The November 14, 2012 Court of Appeals opinion in Lewis v. Lewis, 400 S.C. 354, 734 S.E.2d 322 (Ct. App. 2012), provides some guidance on imputing income to unemployed spouses and parents and deciding whether to award joint custody.
In Lewis, the family court denied Husband’s request for joint custody and imputed monthly income to him of $2,900.00 in setting child support. Husband appealed.
The Court of Appeals reversed and remanded the child support determination. It found that the family court failed to set forth an adequate factual basis for imputing that amount of income to unemployed Husband:
The family court made no finding whatsoever as to whether Husband was at fault in losing his job, whether he was voluntarily unemployed, or whether he put forth his best efforts to gain employment equal to his capabilities. More importantly, it failed to address the necessary factors delineated by the child support guidelines concerning recent work history, occupational qualifications, prevailing job opportunities and earning levels in the community. Additionally, there is nothing in the record to suggest how the family court arrived at the annual income figure of $34,800 to be imputed to Husband. Further, the family court specifically acknowledged at the hearing on Husband’s motion for reconsideration that it did not remember why it arrived at that figure. The family court failed to address the factors required by the guidelines, and we simply cannot find evidence in the record before us to support the court’s imputation figure of $34,800.
However, the Court of Appeals affirmed the family court’s decision not to award Husband joint custody. The family court had already awarded Husband what would be considered liberal visitation in South Carolina: every other Friday to Monday; one afternoon of off-week visitation; alternating holidays; and four weeks at summer. Husband had two arguments to support his claim for joint custody. First, relying upon Paparella v. Paparella, 340 S.C. 186, 191, 531 S.E.2d 297, 300 (Ct. App. 2000), he argued that he was entitled to joint custody because he claimed that the parties shared equally in caring for their son before the separation. Second, he argued that “because he and Wife do not communicate well, joint custody would be healthiest, as it keeps the child from developing a negative perception of the non-custodial parent.”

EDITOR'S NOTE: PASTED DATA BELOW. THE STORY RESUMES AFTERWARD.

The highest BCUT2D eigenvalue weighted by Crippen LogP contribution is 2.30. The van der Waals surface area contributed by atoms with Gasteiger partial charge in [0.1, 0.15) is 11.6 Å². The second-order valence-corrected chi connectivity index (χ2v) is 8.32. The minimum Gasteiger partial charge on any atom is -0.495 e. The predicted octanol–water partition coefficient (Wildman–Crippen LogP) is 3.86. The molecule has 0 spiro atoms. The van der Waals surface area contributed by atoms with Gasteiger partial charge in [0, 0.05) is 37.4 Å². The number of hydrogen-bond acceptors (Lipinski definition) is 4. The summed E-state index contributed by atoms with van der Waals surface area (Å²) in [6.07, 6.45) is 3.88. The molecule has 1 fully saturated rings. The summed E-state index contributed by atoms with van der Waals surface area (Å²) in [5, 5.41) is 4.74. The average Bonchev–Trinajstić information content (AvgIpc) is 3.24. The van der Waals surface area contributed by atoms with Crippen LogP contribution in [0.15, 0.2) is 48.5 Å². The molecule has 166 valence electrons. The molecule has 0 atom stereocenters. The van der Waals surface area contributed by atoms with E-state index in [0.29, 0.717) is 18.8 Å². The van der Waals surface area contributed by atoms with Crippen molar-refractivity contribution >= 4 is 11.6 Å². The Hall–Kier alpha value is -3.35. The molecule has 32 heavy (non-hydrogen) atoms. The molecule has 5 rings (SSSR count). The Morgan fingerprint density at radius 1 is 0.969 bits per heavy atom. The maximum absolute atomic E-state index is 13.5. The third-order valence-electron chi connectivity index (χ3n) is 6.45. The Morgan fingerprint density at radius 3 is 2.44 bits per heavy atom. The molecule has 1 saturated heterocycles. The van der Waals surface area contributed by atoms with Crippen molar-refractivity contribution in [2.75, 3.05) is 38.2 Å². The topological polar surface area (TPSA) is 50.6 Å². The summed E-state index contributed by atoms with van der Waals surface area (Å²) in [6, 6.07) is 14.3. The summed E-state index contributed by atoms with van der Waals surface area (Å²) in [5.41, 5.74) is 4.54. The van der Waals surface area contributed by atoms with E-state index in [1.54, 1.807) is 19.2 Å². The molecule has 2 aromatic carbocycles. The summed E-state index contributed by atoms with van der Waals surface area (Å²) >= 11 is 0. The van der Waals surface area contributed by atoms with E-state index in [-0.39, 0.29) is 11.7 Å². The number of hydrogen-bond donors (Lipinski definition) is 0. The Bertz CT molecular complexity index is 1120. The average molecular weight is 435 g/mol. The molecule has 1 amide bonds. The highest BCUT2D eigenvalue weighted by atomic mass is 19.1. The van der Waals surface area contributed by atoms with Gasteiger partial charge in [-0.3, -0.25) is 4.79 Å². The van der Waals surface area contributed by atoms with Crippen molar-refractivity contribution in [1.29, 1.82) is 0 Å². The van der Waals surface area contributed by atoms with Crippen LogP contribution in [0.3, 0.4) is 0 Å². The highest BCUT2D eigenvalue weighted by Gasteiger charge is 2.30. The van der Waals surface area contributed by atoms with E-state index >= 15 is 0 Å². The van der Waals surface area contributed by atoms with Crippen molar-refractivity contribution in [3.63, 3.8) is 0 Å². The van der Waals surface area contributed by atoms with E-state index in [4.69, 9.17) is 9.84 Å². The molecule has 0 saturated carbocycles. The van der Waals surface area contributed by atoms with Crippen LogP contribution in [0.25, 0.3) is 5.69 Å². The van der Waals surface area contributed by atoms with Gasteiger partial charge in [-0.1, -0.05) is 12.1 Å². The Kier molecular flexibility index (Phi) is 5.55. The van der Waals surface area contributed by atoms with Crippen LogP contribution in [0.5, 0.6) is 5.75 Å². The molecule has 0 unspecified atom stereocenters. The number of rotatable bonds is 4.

The Court of Appeals rejected both arguments. It distinguished Paparella, noting that Husband was awarded more visitation than the father in Paparella and that in Paparella the mother had acknowledged that father should get more time with the child while, in this case, Wife did not agree Husband should get more time. Moreover, the Court of Appeals concluded that Husband “has [not] met his burden of convincing us by the preponderance of the evidence that he was involved with Son like the father was involved with raising his children in Paparella.”
In rejecting Husband’s claim that he should get joint custody due to the poor communication between the parties, the Court of Appeals found Husband to blame for much of the acrimony. Prior to the separation, Husband evidently left Wife a note reading “I WISH YOU WOULD LEAVE!” He admitted to beating the family dog. He tore up pictures of the parties’ son. While Husband had explanations for this behavior, the Court of Appeals found this behavior mandated against an award of joint custody:
He likewise admitted putting his fist through a wall, explaining he was hurt and upset at things Wife had said to him during an incident with the dog. Yet, Husband repeatedly denied that he had a temper or that he was angry during the various incidents, and denied being abusive toward Wife. We find Husband’s credibility is suspect.
Finally the Court of Appeals denied Husband request to award him attorney’s fees:
Here, we note that at the time of trial, Husband had managed to pay a substantial portion of the attorney’s fees he incurred with three separate attorneys… More importantly, our review of the record reflects that Husband was, if not primarily, at least equally to blame for the protracted litigation in this matter, and this failure to cooperate supports the family court’s determination that each party should be responsible for his and her own attorney’s fees. We find further support for this in the position taken by Husband during his motion for reconsideration, wherein his attorney stated, “I cannot imagine, when you apply the law to the financial circumstances of these parties, that there would be any other outcome other than they would each pay their own fees.” Accordingly, we find no error in the denial of attorney’s fees to Husband, even in light of our recommended remand on the issue concerning imputed income.